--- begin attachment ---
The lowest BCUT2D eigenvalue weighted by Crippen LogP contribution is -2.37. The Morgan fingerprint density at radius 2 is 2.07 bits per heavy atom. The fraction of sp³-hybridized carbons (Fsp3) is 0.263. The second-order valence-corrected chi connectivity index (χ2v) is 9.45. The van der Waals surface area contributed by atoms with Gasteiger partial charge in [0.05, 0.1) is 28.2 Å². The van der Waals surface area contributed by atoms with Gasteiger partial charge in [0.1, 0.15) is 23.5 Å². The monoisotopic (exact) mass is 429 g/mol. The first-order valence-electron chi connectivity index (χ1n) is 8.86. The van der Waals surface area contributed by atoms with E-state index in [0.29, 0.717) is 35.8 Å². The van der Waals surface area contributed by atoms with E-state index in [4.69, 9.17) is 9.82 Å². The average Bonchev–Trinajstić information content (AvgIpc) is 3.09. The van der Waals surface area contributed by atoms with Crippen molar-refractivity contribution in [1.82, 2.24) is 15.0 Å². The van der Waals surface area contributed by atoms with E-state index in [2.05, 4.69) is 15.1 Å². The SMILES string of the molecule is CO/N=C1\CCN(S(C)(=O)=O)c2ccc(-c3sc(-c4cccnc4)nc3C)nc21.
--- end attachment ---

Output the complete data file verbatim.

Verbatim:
The lowest BCUT2D eigenvalue weighted by Crippen LogP contribution is -2.37. The Morgan fingerprint density at radius 2 is 2.07 bits per heavy atom. The fraction of sp³-hybridized carbons (Fsp3) is 0.263. The second-order valence-corrected chi connectivity index (χ2v) is 9.45. The van der Waals surface area contributed by atoms with Gasteiger partial charge in [0.05, 0.1) is 28.2 Å². The van der Waals surface area contributed by atoms with Gasteiger partial charge in [0.1, 0.15) is 23.5 Å². The monoisotopic (exact) mass is 429 g/mol. The first-order valence-electron chi connectivity index (χ1n) is 8.86. The van der Waals surface area contributed by atoms with E-state index in [0.29, 0.717) is 35.8 Å². The van der Waals surface area contributed by atoms with E-state index in [4.69, 9.17) is 9.82 Å². The average Bonchev–Trinajstić information content (AvgIpc) is 3.09. The van der Waals surface area contributed by atoms with Crippen molar-refractivity contribution in [1.82, 2.24) is 15.0 Å². The van der Waals surface area contributed by atoms with E-state index in [2.05, 4.69) is 15.1 Å². The SMILES string of the molecule is CO/N=C1\CCN(S(C)(=O)=O)c2ccc(-c3sc(-c4cccnc4)nc3C)nc21.